The SRA is proposing to end the provision of post six-year run-off cover, deeming the protection disproportionately expensive. Such a change would effectively close the Solicitors Indemnity Fund, which provides the additional cover for closed firms, and hand the money remaining in the fund to the Law Society.

Ending run-off insurance would effectively leave the profession with a decision: either ask solicitors to pay more for cover or leave retired practitioners to face any claims themselves.

The SRA is consulting on all options, including ending provision for post six-year run-off and putting in place new funding arrangements to finance the cover, but says the former is its preferred option.

The regulator’s forecasts show that, based on the past 10 years, an average of 31 clients are likely to benefit from the SIF every year, with an average £34,600 paid out, including defence costs. The requirement for ongoing funding from the profession is estimated as up to £2.4m a year, which is likely to be passed on to clients.

Anna Bradley, chair of the SRA board, said: ‘We appreciate that this is a controversial issue for some within the profession and indeed that there are a variety of views. As the regulator, we have to consider the right arrangements for the future, with a sharp focus on the interests of consumers and our other regulatory objectives. Our analysis, in the light of detailed evidence, shows that establishing or maintaining a regulatory scheme to deliver ongoing post six-year run-off cover is unlikely to be proportionate in light of the level of consumer protection it provides.’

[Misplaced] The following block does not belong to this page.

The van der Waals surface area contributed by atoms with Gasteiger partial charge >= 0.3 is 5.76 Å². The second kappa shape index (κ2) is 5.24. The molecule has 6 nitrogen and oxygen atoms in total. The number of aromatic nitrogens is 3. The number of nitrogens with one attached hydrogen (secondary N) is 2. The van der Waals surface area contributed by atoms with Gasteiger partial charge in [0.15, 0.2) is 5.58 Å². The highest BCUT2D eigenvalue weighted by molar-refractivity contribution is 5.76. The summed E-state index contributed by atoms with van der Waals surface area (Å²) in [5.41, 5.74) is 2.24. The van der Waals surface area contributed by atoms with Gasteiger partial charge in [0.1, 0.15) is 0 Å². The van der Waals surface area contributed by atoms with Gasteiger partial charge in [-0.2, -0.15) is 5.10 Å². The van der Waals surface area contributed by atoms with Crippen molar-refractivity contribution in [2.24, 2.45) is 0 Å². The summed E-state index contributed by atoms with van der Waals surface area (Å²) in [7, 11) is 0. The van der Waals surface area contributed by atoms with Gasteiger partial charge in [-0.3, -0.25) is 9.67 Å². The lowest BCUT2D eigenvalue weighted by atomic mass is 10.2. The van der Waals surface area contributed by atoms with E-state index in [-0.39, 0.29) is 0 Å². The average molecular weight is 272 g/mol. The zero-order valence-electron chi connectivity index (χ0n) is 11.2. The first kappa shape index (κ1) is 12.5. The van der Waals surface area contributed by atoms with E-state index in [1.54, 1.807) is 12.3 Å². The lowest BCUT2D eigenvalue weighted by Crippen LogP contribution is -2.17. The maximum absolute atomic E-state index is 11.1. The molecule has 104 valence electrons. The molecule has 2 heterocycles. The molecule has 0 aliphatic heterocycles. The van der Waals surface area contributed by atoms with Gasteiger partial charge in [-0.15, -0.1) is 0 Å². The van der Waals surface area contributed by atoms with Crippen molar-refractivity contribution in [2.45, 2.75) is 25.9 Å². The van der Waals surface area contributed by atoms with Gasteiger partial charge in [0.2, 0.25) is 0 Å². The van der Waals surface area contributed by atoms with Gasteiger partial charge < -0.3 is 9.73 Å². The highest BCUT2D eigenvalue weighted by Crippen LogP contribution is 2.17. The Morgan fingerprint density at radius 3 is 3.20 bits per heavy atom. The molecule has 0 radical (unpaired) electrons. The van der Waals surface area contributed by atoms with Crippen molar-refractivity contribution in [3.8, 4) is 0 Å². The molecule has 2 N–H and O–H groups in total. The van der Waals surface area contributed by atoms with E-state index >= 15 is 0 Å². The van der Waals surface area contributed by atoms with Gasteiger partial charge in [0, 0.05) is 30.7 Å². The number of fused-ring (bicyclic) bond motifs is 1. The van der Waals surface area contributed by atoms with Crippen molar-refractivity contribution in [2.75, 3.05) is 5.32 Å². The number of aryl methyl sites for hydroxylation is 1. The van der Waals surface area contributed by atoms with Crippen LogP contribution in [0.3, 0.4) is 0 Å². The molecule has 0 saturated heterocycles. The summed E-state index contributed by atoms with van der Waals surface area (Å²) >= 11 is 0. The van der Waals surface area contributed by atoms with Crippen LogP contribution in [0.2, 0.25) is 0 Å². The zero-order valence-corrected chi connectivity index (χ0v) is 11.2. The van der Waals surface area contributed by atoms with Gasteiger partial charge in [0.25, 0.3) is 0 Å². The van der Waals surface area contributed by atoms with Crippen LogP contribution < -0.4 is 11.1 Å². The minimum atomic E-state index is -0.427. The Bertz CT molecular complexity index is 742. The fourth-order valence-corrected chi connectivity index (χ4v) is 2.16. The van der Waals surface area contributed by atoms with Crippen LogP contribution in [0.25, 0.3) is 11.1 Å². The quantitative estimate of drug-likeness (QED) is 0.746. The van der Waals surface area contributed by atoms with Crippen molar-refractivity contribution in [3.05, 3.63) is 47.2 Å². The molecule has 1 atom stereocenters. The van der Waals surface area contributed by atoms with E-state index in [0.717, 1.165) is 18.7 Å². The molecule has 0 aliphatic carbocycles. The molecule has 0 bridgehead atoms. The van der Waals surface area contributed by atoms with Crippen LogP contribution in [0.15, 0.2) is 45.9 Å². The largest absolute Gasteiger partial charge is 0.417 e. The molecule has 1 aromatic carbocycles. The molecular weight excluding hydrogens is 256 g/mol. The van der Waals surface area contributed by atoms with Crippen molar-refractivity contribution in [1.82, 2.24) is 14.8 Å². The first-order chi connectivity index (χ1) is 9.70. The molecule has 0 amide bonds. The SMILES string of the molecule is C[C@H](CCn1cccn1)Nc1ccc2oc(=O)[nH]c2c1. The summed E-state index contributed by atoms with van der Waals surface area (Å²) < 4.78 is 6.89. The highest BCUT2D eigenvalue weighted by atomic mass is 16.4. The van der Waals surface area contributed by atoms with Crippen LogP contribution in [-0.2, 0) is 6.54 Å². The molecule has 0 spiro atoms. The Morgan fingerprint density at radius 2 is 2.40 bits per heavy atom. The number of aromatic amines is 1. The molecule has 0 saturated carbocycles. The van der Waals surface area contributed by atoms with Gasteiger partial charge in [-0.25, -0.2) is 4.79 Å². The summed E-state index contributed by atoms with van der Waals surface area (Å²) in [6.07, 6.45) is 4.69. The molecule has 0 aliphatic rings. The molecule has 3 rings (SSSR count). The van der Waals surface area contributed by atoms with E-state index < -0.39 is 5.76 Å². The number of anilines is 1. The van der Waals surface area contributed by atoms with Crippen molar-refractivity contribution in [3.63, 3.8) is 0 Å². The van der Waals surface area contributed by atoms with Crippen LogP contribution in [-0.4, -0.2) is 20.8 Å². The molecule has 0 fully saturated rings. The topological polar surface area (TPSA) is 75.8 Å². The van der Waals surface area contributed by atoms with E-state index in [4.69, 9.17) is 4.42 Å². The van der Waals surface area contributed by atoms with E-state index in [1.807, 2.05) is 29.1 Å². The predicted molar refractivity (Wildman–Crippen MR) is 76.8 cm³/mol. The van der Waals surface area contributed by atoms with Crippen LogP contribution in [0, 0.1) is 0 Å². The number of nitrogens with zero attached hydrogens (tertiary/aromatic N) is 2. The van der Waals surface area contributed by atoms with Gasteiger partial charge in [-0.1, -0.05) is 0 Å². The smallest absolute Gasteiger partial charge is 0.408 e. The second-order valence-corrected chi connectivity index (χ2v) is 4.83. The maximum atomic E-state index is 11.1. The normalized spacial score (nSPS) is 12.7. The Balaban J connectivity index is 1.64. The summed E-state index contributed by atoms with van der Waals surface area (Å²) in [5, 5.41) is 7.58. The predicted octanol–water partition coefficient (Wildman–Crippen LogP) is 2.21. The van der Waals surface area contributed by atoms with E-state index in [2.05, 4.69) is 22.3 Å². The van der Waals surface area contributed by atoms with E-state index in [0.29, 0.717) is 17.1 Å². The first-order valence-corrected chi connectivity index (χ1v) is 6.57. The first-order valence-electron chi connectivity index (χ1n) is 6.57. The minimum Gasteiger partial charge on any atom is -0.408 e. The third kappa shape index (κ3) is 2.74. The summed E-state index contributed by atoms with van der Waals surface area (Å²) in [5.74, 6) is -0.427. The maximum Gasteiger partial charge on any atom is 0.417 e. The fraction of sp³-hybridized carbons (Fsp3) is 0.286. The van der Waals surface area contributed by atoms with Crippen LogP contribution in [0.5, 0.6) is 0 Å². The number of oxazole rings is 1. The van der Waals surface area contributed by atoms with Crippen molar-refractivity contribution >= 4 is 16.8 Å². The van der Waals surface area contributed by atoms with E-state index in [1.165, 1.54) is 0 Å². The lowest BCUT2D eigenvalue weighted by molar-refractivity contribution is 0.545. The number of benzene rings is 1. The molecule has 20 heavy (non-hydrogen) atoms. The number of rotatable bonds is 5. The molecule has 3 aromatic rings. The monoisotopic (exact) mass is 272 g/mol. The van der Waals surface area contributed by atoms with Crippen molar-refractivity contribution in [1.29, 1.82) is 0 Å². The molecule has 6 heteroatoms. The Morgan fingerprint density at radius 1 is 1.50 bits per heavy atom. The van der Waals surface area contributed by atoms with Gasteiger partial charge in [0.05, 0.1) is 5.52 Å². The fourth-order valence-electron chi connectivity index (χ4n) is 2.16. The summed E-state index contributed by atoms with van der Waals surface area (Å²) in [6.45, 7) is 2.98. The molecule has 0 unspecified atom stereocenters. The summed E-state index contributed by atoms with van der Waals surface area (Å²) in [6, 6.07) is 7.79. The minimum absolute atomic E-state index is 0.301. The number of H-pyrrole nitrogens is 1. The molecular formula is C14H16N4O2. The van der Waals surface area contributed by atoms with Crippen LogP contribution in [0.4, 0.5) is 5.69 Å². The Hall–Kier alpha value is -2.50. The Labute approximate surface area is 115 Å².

The issue has come to a head because the SRA feels it can no longer keep extending the SIF, as has happened in recent years. The mutual indemnity scheme has been in run-off since 2000 and the SRA assumed responsibility for it in 2006.

The 12-week consultation also considers what should happen with the remaining reserves of the SIF if it no longer provides post six-year run-off cover, noting that transferring the residual funds to the Law Society would allow the Society to use them for the benefit of the profession. The SIF had net assets of £22.48m at 31 October 2020.

Law Society president I. Stephanie Boyce attacked the proposals, saying: 'The removal of PSYROC and SIF will have a huge impact on the consumers affected. The average successful claim is over £34,000, which is a large amount of money for most people. The consumers who will suffer will employ solicitors on a reasonable assumption that they would have comprehensive protection if something went wrong.'


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